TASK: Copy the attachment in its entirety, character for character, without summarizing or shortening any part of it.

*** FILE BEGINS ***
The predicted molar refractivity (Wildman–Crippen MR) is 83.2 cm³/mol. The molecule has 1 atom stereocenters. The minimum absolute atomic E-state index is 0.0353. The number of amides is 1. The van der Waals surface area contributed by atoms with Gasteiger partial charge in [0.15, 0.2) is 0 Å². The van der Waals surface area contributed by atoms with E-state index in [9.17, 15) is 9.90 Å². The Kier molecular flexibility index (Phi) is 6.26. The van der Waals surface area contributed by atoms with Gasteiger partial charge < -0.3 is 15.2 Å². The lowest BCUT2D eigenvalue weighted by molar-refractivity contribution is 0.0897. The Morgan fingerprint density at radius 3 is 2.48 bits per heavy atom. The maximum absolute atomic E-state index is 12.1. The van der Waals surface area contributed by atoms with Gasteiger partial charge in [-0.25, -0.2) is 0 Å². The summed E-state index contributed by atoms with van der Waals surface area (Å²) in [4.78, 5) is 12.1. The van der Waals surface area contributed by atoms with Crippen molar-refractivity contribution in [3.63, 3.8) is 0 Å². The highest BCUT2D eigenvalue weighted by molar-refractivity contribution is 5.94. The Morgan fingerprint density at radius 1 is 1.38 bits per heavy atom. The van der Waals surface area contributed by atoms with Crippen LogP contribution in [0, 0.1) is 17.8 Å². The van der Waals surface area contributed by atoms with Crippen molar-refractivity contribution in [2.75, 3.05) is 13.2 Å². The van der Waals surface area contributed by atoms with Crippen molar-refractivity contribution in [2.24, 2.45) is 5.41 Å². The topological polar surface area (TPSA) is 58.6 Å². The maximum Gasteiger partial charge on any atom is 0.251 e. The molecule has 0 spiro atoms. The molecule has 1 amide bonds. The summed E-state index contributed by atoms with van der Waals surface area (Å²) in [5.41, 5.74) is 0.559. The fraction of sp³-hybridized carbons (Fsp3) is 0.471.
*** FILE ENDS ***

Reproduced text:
The predicted molar refractivity (Wildman–Crippen MR) is 83.2 cm³/mol. The molecule has 1 atom stereocenters. The minimum absolute atomic E-state index is 0.0353. The number of amides is 1. The van der Waals surface area contributed by atoms with Gasteiger partial charge in [0.15, 0.2) is 0 Å². The van der Waals surface area contributed by atoms with E-state index in [9.17, 15) is 9.90 Å². The Kier molecular flexibility index (Phi) is 6.26. The van der Waals surface area contributed by atoms with Gasteiger partial charge < -0.3 is 15.2 Å². The lowest BCUT2D eigenvalue weighted by molar-refractivity contribution is 0.0897. The Morgan fingerprint density at radius 3 is 2.48 bits per heavy atom. The maximum absolute atomic E-state index is 12.1. The van der Waals surface area contributed by atoms with Gasteiger partial charge in [-0.25, -0.2) is 0 Å². The summed E-state index contributed by atoms with van der Waals surface area (Å²) in [4.78, 5) is 12.1. The van der Waals surface area contributed by atoms with Crippen molar-refractivity contribution in [3.63, 3.8) is 0 Å². The highest BCUT2D eigenvalue weighted by molar-refractivity contribution is 5.94. The Morgan fingerprint density at radius 1 is 1.38 bits per heavy atom. The van der Waals surface area contributed by atoms with Crippen LogP contribution in [0, 0.1) is 17.8 Å². The van der Waals surface area contributed by atoms with Crippen molar-refractivity contribution in [2.75, 3.05) is 13.2 Å². The van der Waals surface area contributed by atoms with Crippen molar-refractivity contribution in [2.24, 2.45) is 5.41 Å². The topological polar surface area (TPSA) is 58.6 Å². The maximum Gasteiger partial charge on any atom is 0.251 e. The molecule has 0 spiro atoms. The molecule has 1 amide bonds. The summed E-state index contributed by atoms with van der Waals surface area (Å²) in [5.41, 5.74) is 0.559. The fraction of sp³-hybridized carbons (Fsp3) is 0.471.